Relying on intrigue to survive

THIS IS probably one of nature's most intriguing survival games, involving two innocent players and a cunning third who eventually outwited.

Caterpillars of the blue butterfly, Maculinea rebeli, masquerade as larvae of the red ant, Myrmica schencki, so that they can obtain free lodging and boarding at the ants' expense. The ants, who indulgently look after their "wards" in their nests, cannot but "lament and curse the ways of the world" when they watch the caterpillars develop into butterflies, and not ants.

However, sometimes, the free stay turns into a nightmare for the caterpillars, when they fall prey to a parasitic wasp, Ichneumon eumerus, that specialises in laying its eggs in M rebeli blue caterpillars, which are then slowly eaten inside out by the developing wasp larvae (BBC Wildlife, Vol 11, No 4).

Ethologists Jeremy Thomas and Graham Elmes of the Institute of Terrestrial Ecology, UK, found the female wasps invariably delay their attack until their victims have been taken inside ant nests where they will be well looked after. This behaviour seems suicidal, for once inside the nest, the worker ants are capable of tearing the wasp to pieces.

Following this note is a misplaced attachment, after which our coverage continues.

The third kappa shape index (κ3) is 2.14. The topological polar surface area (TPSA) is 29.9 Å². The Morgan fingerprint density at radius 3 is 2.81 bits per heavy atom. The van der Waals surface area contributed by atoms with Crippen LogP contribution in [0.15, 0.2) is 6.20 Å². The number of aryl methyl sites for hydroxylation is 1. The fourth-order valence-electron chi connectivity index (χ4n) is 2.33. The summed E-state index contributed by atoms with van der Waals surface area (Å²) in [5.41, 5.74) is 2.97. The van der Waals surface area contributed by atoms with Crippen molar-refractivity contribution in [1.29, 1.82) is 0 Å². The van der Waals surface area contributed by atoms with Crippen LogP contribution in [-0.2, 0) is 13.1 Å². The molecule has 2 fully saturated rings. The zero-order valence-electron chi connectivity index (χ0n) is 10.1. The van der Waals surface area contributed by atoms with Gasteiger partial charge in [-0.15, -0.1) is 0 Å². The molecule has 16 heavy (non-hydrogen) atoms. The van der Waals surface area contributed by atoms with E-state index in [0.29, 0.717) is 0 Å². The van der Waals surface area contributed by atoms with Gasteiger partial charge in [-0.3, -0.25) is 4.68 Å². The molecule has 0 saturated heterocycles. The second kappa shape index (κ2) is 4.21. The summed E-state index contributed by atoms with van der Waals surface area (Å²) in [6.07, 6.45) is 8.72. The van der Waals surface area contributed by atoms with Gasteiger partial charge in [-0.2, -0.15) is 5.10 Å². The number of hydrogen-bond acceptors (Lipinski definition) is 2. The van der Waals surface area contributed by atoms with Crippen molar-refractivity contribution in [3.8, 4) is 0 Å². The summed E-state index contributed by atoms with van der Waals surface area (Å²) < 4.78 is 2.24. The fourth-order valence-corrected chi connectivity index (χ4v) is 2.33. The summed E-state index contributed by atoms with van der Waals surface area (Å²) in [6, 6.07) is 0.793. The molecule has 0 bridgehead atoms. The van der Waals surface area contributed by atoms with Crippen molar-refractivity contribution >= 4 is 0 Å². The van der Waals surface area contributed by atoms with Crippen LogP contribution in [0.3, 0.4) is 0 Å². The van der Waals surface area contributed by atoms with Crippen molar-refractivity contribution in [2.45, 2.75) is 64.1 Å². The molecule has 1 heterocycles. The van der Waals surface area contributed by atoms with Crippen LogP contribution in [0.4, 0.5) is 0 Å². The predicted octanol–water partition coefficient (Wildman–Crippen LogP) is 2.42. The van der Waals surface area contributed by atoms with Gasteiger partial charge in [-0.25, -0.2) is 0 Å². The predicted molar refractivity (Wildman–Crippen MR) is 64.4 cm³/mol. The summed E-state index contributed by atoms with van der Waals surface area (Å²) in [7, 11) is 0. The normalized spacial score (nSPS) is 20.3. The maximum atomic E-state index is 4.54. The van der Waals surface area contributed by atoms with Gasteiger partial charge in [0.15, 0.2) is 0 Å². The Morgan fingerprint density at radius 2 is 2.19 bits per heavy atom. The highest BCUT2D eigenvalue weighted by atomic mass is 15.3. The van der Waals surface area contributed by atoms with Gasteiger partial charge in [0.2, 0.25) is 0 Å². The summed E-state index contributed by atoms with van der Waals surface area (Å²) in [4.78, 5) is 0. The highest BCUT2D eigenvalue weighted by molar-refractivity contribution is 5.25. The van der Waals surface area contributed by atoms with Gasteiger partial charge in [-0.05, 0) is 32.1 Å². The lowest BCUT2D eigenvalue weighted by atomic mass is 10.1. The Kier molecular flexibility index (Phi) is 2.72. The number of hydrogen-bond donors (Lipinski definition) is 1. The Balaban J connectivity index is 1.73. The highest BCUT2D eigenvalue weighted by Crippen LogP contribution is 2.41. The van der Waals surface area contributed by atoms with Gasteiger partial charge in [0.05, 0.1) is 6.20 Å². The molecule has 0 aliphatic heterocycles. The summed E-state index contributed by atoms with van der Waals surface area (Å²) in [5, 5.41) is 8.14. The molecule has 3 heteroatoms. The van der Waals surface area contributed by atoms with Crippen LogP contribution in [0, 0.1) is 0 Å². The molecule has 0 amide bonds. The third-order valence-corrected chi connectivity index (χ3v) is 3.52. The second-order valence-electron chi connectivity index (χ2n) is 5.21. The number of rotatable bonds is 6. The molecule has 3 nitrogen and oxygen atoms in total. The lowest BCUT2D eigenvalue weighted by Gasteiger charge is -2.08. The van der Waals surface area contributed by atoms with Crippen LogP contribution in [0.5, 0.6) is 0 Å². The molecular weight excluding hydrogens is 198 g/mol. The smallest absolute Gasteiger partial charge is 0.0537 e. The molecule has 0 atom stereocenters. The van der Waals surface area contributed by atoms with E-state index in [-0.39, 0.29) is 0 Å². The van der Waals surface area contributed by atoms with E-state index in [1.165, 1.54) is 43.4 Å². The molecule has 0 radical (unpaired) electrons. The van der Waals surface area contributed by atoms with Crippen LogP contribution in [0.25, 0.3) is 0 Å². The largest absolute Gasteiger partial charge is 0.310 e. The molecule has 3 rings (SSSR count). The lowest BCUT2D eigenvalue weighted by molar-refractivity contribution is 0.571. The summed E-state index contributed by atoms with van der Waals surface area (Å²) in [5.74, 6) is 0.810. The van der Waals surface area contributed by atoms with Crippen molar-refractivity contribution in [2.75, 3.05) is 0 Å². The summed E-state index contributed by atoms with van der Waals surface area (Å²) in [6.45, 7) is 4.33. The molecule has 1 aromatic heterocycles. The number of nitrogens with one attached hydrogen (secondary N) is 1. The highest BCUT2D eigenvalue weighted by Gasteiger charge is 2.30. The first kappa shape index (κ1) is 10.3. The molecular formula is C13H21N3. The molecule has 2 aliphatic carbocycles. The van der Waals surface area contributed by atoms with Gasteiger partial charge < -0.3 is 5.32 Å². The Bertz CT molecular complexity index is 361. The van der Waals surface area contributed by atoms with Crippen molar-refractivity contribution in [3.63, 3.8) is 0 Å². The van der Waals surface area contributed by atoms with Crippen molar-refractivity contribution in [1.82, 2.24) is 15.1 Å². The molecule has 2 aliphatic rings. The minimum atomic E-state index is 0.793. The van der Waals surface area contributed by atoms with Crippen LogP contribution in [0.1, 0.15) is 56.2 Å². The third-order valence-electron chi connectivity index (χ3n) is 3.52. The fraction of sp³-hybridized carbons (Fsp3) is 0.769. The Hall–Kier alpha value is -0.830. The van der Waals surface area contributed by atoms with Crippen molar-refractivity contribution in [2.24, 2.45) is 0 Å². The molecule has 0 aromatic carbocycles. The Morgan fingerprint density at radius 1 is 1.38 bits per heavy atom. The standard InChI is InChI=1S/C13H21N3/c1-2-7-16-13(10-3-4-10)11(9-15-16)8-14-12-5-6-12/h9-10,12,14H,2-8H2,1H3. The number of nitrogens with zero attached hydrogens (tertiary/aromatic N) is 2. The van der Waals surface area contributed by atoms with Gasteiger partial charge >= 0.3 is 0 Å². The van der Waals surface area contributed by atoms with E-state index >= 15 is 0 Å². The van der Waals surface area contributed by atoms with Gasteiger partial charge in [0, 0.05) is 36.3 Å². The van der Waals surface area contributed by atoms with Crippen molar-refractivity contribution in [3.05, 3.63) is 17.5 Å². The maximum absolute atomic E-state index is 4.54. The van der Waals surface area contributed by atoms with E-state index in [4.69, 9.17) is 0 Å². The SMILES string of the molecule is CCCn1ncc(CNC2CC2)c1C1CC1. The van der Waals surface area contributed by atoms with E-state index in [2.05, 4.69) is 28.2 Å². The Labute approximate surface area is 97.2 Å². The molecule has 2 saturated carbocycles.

But the wasps are not stupid. The female has a way of detecting the caterpillars from outside the nest. This is remarkable because the ants themselves cannot distinguish between the caterpillars and their own larvae, even at close range.

The new wasp that emerges 10 months later -- having feasted on the caterpillar -- produces a scent that provokes the ants into fighting each other and into attacking the newly empty pupal cases. This diverts the attention of most ants and the wasp makes good its escape.